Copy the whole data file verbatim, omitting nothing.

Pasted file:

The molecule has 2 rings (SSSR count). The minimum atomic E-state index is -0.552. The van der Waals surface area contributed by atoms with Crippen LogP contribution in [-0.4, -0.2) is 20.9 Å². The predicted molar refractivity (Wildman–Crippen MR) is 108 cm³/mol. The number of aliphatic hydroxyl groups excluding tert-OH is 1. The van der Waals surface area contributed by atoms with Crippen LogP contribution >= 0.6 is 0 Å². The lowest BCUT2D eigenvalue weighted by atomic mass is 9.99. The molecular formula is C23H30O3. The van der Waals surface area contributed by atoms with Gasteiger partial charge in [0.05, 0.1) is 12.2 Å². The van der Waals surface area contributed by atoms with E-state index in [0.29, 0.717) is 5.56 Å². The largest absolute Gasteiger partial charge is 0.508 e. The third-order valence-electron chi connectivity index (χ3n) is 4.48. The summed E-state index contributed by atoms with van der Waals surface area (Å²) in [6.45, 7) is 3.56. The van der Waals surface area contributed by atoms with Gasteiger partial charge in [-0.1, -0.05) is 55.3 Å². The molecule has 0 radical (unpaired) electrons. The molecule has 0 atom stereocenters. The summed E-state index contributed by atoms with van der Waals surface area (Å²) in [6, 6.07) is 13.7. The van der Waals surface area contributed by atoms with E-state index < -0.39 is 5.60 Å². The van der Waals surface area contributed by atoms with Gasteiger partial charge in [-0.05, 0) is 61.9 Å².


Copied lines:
The molecule has 2 rings (SSSR count). The minimum atomic E-state index is -0.552. The van der Waals surface area contributed by atoms with Crippen LogP contribution in [-0.4, -0.2) is 20.9 Å². The predicted molar refractivity (Wildman–Crippen MR) is 108 cm³/mol. The number of aliphatic hydroxyl groups excluding tert-OH is 1. The van der Waals surface area contributed by atoms with Crippen LogP contribution >= 0.6 is 0 Å². The lowest BCUT2D eigenvalue weighted by atomic mass is 9.99. The molecular formula is C23H30O3. The van der Waals surface area contributed by atoms with Gasteiger partial charge in [0.05, 0.1) is 12.2 Å². The van der Waals surface area contributed by atoms with E-state index in [0.29, 0.717) is 5.56 Å². The largest absolute Gasteiger partial charge is 0.508 e. The third-order valence-electron chi connectivity index (χ3n) is 4.48. The summed E-state index contributed by atoms with van der Waals surface area (Å²) in [6.45, 7) is 3.56. The van der Waals surface area contributed by atoms with Gasteiger partial charge in [-0.1, -0.05) is 55.3 Å². The molecule has 0 radical (unpaired) electrons. The molecule has 0 atom stereocenters. The summed E-state index contributed by atoms with van der Waals surface area (Å²) in [6, 6.07) is 13.7. The van der Waals surface area contributed by atoms with E-state index < -0.39 is 5.60 Å². The van der Waals surface area contributed by atoms with Gasteiger partial charge in [-0.05, 0) is 61.9 Å².